The general recommended wearing time for an ASTM-certified SFM is four hours []. SFMs become less effective over time. A fresh face mask almost completely prevented bacterial contamination of an agar plate 30 cms from the mouth, but after 15 minutes there was a measurable increase in the level of contamination []. This time is further reduced if SFMs are poorly fitted, placed below the nose or wet with blood or body fluids [].

Disposable SFMs can inherently contribute to contamination of the surgical wound by increasing OT germ concentration and wound contamination by ‘venting’ (air leaks from the side of the mask due to insufficient tension on the strings) and wicking(conveying liquid, via capillary action, from behind the mask). In addition, skin scales also frequently rub off the face due to friction (‘wiggling’). The quantity of germ concentration is altered by both facial hair and recent shaving [].

SFMs however, do protect the wearer from splashes. Masks with face shields and/or protective eyewear are recommended whenever splash, spray or aerosol of blood or other potentially infectious materials may be generated []. When SFMs were placed on the patients’ mouths while undergoing surgery, a lower incidence of SSI have been variously reported. However, this practice is disadvantageous for patients undergoing regional anaesthesia where deficient assessment of lip cyanosis, anxiety, retention of carbon-dioxide and increase in cost restricts the use. It may also be difficult to obtain a good fit with SFMs with an endotracheal tube in situ []. Eitherway, during general anaesthesia, higher airborne germ concentration has been detected but this has been attributed to higher activity and number of staff involved causing more air turbulence.

A recent Cochrane review did not report any difference in SSI rates on wearing SFMs or not, whether disposable or cloth. But the limited number of trials in the review makes it unsafe to draw definitive conclusions []. It is very difficult to perform controlled research on the effects of wearing surgical masks on wound infections as investigators may be hesitant due to the potential harm to patients if a mask is not worn.

Centre for disease control (CDC) guidelines for isolation precaution in hospitals recommend the concomitant use of a mask and respirator as a two tier precaution to help prevent two way transmission of infections between patients and staff in the OT from both recognized and unrecognized sources []. There is little evidence however that the current generation synthetic SFMs, when used alone, protect the staff either from airborne bacteria or Hepatitis B virus or reduce SSI [].

Current recommendations

While guideline for prevention of surgical site infection (1999) [], strongly recommended the use of SFMs for prevention of SSI, the 2007 CDC guideline [] reiterated the use of different qualities of SFMs for sterile procedures and otherwise without adding any new scientific data for support of the recommendation. Most international guidelines acknowledge the controversy surrounding the use of disposable SFMs [] with no clear clinical and experiential evidence that wearing SFMs may decrease the incidence of SSI, which itself depends on several variables, especially patient’s immunological status and behavior of the surgical team in the operating field. SFMs with 95% BFE are efficient microbial barriers up to wearing time (4 hours) and therefore, should be made mandatory in the following circumstances:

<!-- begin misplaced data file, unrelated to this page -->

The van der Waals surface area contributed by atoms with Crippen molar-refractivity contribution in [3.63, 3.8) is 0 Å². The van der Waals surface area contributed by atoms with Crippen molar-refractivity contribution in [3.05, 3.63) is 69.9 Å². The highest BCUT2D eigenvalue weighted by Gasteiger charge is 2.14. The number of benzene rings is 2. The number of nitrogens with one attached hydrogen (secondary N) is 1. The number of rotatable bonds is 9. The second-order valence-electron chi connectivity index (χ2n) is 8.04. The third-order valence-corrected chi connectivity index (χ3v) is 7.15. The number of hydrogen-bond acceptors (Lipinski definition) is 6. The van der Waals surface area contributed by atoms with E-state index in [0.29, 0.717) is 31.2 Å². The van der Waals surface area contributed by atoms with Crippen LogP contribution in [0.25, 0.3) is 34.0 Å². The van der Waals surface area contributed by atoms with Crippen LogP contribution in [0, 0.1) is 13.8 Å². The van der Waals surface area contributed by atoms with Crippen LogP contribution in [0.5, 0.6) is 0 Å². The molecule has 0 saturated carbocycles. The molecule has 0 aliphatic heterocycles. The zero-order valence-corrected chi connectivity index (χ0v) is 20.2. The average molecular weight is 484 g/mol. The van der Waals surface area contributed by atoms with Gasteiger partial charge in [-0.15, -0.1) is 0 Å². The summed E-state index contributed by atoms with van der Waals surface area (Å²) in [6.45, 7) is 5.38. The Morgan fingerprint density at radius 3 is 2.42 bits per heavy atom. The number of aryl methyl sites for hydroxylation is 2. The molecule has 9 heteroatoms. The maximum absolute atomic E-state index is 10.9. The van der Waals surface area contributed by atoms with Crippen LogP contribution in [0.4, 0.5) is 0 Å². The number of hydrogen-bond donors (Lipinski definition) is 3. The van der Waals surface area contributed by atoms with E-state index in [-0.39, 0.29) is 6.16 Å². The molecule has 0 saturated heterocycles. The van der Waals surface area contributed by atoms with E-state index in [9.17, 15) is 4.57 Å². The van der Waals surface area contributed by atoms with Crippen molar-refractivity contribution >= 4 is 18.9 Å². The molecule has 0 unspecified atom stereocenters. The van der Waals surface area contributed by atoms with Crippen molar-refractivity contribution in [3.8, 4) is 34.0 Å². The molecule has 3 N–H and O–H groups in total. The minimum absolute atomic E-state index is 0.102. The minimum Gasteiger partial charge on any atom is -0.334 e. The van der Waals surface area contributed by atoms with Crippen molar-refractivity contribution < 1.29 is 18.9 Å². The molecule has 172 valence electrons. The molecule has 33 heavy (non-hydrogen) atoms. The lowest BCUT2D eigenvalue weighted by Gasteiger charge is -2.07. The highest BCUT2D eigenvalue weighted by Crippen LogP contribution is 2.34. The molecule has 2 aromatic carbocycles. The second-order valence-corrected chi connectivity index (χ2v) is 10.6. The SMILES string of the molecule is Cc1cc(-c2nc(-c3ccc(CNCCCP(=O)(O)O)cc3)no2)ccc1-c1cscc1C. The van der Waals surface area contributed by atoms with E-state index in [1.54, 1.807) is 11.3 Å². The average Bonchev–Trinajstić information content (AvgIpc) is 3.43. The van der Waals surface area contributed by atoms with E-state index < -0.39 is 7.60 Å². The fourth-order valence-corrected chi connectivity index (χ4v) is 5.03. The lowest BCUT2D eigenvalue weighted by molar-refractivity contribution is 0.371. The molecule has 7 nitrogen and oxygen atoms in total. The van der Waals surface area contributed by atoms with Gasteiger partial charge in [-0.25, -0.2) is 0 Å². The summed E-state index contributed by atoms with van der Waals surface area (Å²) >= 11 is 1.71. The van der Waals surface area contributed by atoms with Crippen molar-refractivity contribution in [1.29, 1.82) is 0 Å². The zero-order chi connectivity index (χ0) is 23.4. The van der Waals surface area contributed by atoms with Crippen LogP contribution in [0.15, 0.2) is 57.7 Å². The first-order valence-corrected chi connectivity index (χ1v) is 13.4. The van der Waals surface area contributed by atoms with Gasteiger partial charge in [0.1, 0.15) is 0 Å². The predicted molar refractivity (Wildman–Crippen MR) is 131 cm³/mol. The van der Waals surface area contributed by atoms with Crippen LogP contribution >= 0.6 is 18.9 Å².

• Within 3 m of the sterile zone (Putsep Zone I), particularly when the face is in close proximity to the operative field and/or the need for speaking is anticipated.
  • If the patient has risk factors for a blood borne infection [].
  • By anaesthesiologists when carrying out sterile procedures under full aseptic conditions [].
  • While carrying out procedures that generate splashes or sprays of blood, body fluids, secretions, or excretions (e.g. endotracheal suctioning, bronchoscopy, invasive vascular procedures etc).

SFMs should also be standard wear for patients. Non-scrubbed staff need not wear SFMs in OTs with forced ventilation [].

Correct technique for use of SFMs

These should cover both the nose and mouth completely, assuring no tenting at the sides to allow dispersion of microbes. A mask should never be allowed to hang or dangle around the neck, nor should it be folded and placed in a pocket for later use. Masks should be either on or off. If the mask cannot be easily re-adjusted or becomes wet by overt breathing or fluid insult, it should be replaced immediately as the filtration efficiency and protective ability of SFMs is compromised when the mask becomes wet, torn or dislodged. Removal of the mask by grasping the filter-section (pleats) could result in contamination of the wearer’s hands. Disposal is recommended by handling the tapes only [].

Recommendations for procurements

Three ply SFMs with a small pliable strip at the nose area should be preferred. The mask material should have high separating/filtering efficiency (>99% and N95) with a Delta-P between 2.0-5.0 and a medium-high FR. Masks with different fluid resistant properties can be procured as per risk of exposure to blood, body fluids, excretions and other potential hazards as well as degree of sterility and isolation required.

All health care workers must be aware of the potential risk of exposure as well as protective capabilities of the mask being worn.

Conflicts of Interest

None identified

1. World Health Organization (WHO) Practical Guidelines for Infection Control in Health Care Facilities. 2005. []
2. Pratt RJ. National Evidenced-based guidelines for preventing healthcare-associated infections in NHS hospitals in England. J Hosp Infection. 2007;65:1–64. [PubMed[]
3. Standard specification for performance of materials used in medical face masks F2100-04. Standard test methods: F2299-03, F2101-01, F1862-00a. 2006. American society of testing and materials (ASTM) []
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Articles from Medical Journal, Armed Forces India are provided here courtesy of Elsevier